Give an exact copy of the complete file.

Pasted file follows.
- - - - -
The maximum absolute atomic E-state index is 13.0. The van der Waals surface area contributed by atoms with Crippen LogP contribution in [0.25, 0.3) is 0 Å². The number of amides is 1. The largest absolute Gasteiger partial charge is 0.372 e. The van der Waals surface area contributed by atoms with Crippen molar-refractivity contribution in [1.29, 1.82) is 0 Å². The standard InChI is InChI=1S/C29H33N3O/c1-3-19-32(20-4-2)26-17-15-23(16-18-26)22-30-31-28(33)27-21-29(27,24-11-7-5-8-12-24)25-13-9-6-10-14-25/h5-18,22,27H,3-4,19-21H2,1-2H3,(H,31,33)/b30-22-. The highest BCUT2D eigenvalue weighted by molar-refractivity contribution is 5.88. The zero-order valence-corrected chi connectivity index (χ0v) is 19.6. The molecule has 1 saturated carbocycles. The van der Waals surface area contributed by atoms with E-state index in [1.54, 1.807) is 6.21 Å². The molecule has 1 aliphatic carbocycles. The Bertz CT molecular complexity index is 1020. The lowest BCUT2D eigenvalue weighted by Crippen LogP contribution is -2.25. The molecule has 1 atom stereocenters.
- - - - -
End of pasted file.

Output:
The maximum absolute atomic E-state index is 13.0. The van der Waals surface area contributed by atoms with Crippen LogP contribution in [0.25, 0.3) is 0 Å². The number of amides is 1. The largest absolute Gasteiger partial charge is 0.372 e. The van der Waals surface area contributed by atoms with Crippen molar-refractivity contribution in [1.29, 1.82) is 0 Å². The standard InChI is InChI=1S/C29H33N3O/c1-3-19-32(20-4-2)26-17-15-23(16-18-26)22-30-31-28(33)27-21-29(27,24-11-7-5-8-12-24)25-13-9-6-10-14-25/h5-18,22,27H,3-4,19-21H2,1-2H3,(H,31,33)/b30-22-. The highest BCUT2D eigenvalue weighted by molar-refractivity contribution is 5.88. The zero-order valence-corrected chi connectivity index (χ0v) is 19.6. The molecule has 1 saturated carbocycles. The van der Waals surface area contributed by atoms with E-state index in [1.54, 1.807) is 6.21 Å². The molecule has 1 aliphatic carbocycles. The Bertz CT molecular complexity index is 1020. The lowest BCUT2D eigenvalue weighted by Crippen LogP contribution is -2.25. The molecule has 1 atom stereocenters.